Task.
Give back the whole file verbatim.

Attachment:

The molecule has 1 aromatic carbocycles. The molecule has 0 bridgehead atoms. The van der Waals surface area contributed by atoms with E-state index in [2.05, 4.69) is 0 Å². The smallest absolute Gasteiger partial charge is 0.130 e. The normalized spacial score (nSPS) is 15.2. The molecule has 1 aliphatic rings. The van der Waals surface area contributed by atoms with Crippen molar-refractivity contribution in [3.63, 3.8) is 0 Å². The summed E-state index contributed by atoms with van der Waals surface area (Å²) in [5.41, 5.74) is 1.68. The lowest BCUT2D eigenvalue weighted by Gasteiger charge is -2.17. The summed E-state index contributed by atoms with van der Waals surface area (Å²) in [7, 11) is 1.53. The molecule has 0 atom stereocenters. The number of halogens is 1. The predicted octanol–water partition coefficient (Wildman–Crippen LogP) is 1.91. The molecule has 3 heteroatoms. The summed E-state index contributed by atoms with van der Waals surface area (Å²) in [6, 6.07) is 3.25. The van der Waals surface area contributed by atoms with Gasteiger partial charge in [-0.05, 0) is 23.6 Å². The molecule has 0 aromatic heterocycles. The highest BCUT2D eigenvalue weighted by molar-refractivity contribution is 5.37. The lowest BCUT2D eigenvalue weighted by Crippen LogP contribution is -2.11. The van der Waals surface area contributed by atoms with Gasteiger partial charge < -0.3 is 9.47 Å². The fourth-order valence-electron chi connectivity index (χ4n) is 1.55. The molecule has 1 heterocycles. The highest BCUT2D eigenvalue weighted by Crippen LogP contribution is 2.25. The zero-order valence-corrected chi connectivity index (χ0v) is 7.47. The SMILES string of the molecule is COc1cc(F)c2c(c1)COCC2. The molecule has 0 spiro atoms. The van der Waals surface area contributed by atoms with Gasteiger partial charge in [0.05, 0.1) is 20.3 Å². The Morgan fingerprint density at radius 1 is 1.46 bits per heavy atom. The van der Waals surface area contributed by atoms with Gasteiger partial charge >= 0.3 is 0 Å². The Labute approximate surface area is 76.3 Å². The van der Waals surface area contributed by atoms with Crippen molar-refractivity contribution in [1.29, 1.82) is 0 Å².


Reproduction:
The molecule has 1 aromatic carbocycles. The molecule has 0 bridgehead atoms. The van der Waals surface area contributed by atoms with E-state index in [2.05, 4.69) is 0 Å². The smallest absolute Gasteiger partial charge is 0.130 e. The normalized spacial score (nSPS) is 15.2. The molecule has 1 aliphatic rings. The van der Waals surface area contributed by atoms with Crippen molar-refractivity contribution in [3.63, 3.8) is 0 Å². The summed E-state index contributed by atoms with van der Waals surface area (Å²) in [5.41, 5.74) is 1.68. The lowest BCUT2D eigenvalue weighted by Gasteiger charge is -2.17. The summed E-state index contributed by atoms with van der Waals surface area (Å²) in [7, 11) is 1.53. The molecule has 0 atom stereocenters. The number of halogens is 1. The predicted octanol–water partition coefficient (Wildman–Crippen LogP) is 1.91. The molecule has 3 heteroatoms. The summed E-state index contributed by atoms with van der Waals surface area (Å²) in [6, 6.07) is 3.25. The van der Waals surface area contributed by atoms with Gasteiger partial charge in [-0.05, 0) is 23.6 Å². The molecule has 0 aromatic heterocycles. The highest BCUT2D eigenvalue weighted by molar-refractivity contribution is 5.37. The lowest BCUT2D eigenvalue weighted by Crippen LogP contribution is -2.11. The van der Waals surface area contributed by atoms with Gasteiger partial charge < -0.3 is 9.47 Å². The fourth-order valence-electron chi connectivity index (χ4n) is 1.55. The molecule has 1 heterocycles. The highest BCUT2D eigenvalue weighted by Crippen LogP contribution is 2.25. The zero-order valence-corrected chi connectivity index (χ0v) is 7.47. The SMILES string of the molecule is COc1cc(F)c2c(c1)COCC2. The molecule has 0 spiro atoms. The van der Waals surface area contributed by atoms with Gasteiger partial charge in [0.05, 0.1) is 20.3 Å². The Morgan fingerprint density at radius 1 is 1.46 bits per heavy atom. The van der Waals surface area contributed by atoms with Gasteiger partial charge >= 0.3 is 0 Å². The Labute approximate surface area is 76.3 Å². The van der Waals surface area contributed by atoms with Crippen molar-refractivity contribution in [1.29, 1.82) is 0 Å².